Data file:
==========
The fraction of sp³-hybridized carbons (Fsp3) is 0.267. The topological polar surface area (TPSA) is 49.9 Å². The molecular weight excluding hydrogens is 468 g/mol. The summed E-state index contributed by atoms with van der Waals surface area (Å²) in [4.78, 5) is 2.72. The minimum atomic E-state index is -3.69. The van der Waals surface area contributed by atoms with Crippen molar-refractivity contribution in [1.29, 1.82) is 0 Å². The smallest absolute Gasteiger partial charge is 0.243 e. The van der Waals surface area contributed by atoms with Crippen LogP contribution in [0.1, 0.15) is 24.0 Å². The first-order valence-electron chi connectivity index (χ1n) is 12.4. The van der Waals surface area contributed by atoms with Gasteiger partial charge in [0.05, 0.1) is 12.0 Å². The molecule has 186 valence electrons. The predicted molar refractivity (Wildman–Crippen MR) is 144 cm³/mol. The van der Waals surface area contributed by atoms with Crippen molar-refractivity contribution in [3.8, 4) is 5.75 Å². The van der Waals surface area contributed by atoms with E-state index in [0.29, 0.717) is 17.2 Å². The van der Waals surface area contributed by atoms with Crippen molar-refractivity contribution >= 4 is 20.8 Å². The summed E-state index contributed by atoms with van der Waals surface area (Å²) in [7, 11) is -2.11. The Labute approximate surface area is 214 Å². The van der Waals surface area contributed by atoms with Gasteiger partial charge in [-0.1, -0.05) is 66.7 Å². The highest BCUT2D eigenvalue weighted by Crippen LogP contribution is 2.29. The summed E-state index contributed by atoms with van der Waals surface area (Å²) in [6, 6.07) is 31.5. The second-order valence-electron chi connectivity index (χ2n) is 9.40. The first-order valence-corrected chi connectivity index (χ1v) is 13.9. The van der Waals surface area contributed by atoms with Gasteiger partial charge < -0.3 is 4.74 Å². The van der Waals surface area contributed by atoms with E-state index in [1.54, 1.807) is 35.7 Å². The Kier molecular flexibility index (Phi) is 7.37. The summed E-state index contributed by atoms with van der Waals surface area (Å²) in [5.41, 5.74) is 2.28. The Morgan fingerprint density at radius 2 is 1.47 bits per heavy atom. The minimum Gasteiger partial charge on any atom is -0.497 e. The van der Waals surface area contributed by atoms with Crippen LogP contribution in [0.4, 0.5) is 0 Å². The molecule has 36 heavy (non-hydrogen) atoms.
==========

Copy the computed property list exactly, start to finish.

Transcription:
The fraction of sp³-hybridized carbons (Fsp3) is 0.267. The topological polar surface area (TPSA) is 49.9 Å². The molecular weight excluding hydrogens is 468 g/mol. The summed E-state index contributed by atoms with van der Waals surface area (Å²) in [4.78, 5) is 2.72. The minimum atomic E-state index is -3.69. The van der Waals surface area contributed by atoms with Crippen molar-refractivity contribution in [1.29, 1.82) is 0 Å². The smallest absolute Gasteiger partial charge is 0.243 e. The van der Waals surface area contributed by atoms with Crippen LogP contribution in [0.1, 0.15) is 24.0 Å². The first-order valence-electron chi connectivity index (χ1n) is 12.4. The van der Waals surface area contributed by atoms with Gasteiger partial charge in [0.05, 0.1) is 12.0 Å². The molecule has 186 valence electrons. The predicted molar refractivity (Wildman–Crippen MR) is 144 cm³/mol. The van der Waals surface area contributed by atoms with Crippen molar-refractivity contribution in [3.8, 4) is 5.75 Å². The van der Waals surface area contributed by atoms with E-state index in [0.29, 0.717) is 17.2 Å². The van der Waals surface area contributed by atoms with Crippen molar-refractivity contribution >= 4 is 20.8 Å². The summed E-state index contributed by atoms with van der Waals surface area (Å²) in [7, 11) is -2.11. The Labute approximate surface area is 214 Å². The van der Waals surface area contributed by atoms with Gasteiger partial charge in [-0.1, -0.05) is 66.7 Å². The highest BCUT2D eigenvalue weighted by Crippen LogP contribution is 2.29. The summed E-state index contributed by atoms with van der Waals surface area (Å²) in [6, 6.07) is 31.5. The second-order valence-electron chi connectivity index (χ2n) is 9.40. The first-order valence-corrected chi connectivity index (χ1v) is 13.9. The van der Waals surface area contributed by atoms with Gasteiger partial charge < -0.3 is 4.74 Å². The van der Waals surface area contributed by atoms with E-state index in [1.54, 1.807) is 35.7 Å². The Kier molecular flexibility index (Phi) is 7.37. The summed E-state index contributed by atoms with van der Waals surface area (Å²) in [5.41, 5.74) is 2.28. The Morgan fingerprint density at radius 2 is 1.47 bits per heavy atom. The minimum Gasteiger partial charge on any atom is -0.497 e. The van der Waals surface area contributed by atoms with Crippen LogP contribution in [0.4, 0.5) is 0 Å². The molecule has 36 heavy (non-hydrogen) atoms.